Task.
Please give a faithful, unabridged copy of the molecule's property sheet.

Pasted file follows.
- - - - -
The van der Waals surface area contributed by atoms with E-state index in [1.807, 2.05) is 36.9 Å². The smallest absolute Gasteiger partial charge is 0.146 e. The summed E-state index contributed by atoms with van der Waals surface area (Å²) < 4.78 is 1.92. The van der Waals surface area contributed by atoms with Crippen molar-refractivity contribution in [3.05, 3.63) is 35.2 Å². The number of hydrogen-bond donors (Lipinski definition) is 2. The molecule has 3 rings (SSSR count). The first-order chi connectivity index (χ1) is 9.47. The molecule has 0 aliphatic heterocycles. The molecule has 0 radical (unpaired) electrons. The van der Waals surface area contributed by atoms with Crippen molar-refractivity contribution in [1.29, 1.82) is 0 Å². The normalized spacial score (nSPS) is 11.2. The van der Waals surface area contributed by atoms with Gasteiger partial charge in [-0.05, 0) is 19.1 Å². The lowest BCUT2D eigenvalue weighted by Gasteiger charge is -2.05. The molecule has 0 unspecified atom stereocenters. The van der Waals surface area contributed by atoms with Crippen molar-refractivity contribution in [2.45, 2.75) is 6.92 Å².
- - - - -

The van der Waals surface area contributed by atoms with E-state index in [1.807, 2.05) is 36.9 Å². The smallest absolute Gasteiger partial charge is 0.146 e. The summed E-state index contributed by atoms with van der Waals surface area (Å²) < 4.78 is 1.92. The van der Waals surface area contributed by atoms with Crippen molar-refractivity contribution in [3.05, 3.63) is 35.2 Å². The number of hydrogen-bond donors (Lipinski definition) is 2. The molecule has 3 rings (SSSR count). The first-order chi connectivity index (χ1) is 9.47. The molecule has 0 aliphatic heterocycles. The molecule has 0 radical (unpaired) electrons. The van der Waals surface area contributed by atoms with Crippen molar-refractivity contribution in [1.29, 1.82) is 0 Å². The normalized spacial score (nSPS) is 11.2. The van der Waals surface area contributed by atoms with Gasteiger partial charge in [-0.05, 0) is 19.1 Å². The lowest BCUT2D eigenvalue weighted by Gasteiger charge is -2.05. The molecule has 0 unspecified atom stereocenters. The van der Waals surface area contributed by atoms with Crippen molar-refractivity contribution in [2.45, 2.75) is 6.92 Å².